O Discordia! Writer Stephen King sent the Man in Black and the Gunslinger across the desert in 1978, and countless Constant Readers followed. The series of books in which its hero searches for the titular Tower consists of eight core novels, but also touches on King’s entire shared multiverse of stories from to ‘Salem’s Lot to The Talisman. It’s a shame that THE DARK TOWER adaptation couldn’t see fit to include much of this content in this brief outing.
The young Jake Chambers (Tom Taylor) is obsessed with dreams of a Man in Black (Matthew McConaughey) abducting children and forcing them to destroy the Tower. When Jake’s mother is about to send him upstate for psychiatric help, he runs away and is drawn to a portal that leads him to Mid-World, a post-apocalyptic parallel world. Meeting up with the last gunslinger Roland (Idris Elba), they team up to put an end to the Man in Black’s machinations.
A generous reading of THE DARK TOWER is that it lacks context. Taking loose fragments from The Gunslinger, Roland’s trip to New York in The Wastelands, and character chunks from series-closer The Dark Tower, existing fans will recognise some of the countless Easter eggs placed in plain sight. Yet the large writing team – consisting of Akiva Goldsmith, Jeff Pinkne, Anders Thomas Jensen, and director Nikolaj Arcel – have a very thin interpretation of the narrative. A less generous take is to say that they completely misunderstood the source material.
In fact the relatively brief film seems more concerned with these inter-textual references than anything from The Dark Tower series itself. There are more winking references to The Shining, a tangentially related book, than anything concrete from King’s magnum opus. Sure, there are Taheen and random appearances from Pimli (Fran Kranz) and Sayre (Jackie Earl Hayley), and brief visual cues to Maerlyn’s Rainbow, yet none of the substantive story remains. In their place are new additions to the mythology that don’t fit with what has come before, or the film’s potential place in the canon. It’s a bit of a mess.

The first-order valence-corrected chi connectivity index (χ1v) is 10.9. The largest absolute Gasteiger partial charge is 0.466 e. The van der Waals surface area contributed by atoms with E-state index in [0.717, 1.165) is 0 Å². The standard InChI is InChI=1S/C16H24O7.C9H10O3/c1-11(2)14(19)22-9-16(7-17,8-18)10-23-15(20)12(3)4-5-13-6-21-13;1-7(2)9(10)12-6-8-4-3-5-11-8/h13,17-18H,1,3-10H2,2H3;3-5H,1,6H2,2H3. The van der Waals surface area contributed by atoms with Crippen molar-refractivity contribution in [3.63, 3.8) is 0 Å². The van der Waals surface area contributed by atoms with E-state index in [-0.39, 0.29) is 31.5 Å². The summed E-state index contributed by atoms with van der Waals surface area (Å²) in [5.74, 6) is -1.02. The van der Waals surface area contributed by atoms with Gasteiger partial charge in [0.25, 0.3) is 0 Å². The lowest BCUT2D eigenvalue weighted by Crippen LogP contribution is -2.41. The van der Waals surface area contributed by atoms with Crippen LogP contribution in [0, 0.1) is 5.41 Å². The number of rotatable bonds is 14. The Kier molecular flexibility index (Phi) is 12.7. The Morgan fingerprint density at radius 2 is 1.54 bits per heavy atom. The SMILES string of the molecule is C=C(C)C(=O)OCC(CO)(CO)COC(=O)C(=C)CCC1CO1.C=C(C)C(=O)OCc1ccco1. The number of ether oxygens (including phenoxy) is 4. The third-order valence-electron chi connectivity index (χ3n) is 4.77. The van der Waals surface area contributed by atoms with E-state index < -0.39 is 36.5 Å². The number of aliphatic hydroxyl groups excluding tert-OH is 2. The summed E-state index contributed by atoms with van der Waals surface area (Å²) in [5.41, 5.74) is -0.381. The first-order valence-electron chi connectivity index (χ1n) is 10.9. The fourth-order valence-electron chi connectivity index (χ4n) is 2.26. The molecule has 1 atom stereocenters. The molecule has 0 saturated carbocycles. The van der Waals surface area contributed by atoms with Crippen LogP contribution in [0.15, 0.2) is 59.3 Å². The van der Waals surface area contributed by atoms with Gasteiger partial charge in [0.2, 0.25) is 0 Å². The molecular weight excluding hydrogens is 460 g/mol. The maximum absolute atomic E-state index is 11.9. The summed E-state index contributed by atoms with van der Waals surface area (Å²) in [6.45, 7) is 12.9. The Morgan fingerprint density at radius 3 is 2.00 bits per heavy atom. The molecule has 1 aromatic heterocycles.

The two leads try valiantly to overcome the weak scraps they are fed from the script, with McConaughey no more than a collection of ill-defined powers punctuated by a series of droll one-liners. Elba captures the taciturn Gunslinger as best as he can, especially in an all too brief visit to our ‘Keystone Earth.’ However, when Roland’s entire motivation is changed from seeking the Tower to simple murderous vengeance, it completely undermines the Arthurian tragedy of his arc.
THE DARK TOWER hasn’t just forgotten the face of its father, but the basic tenants of storytelling. What’s left is a generic action film, stranding fans and the uninitiated alike in the wastelands. Lacking the scale and focused budget to truly do King’s work any justice, the film comes to an abrupt conclusion, leaving the door open for future adventures, but without any incentive for us to follow them into the portal.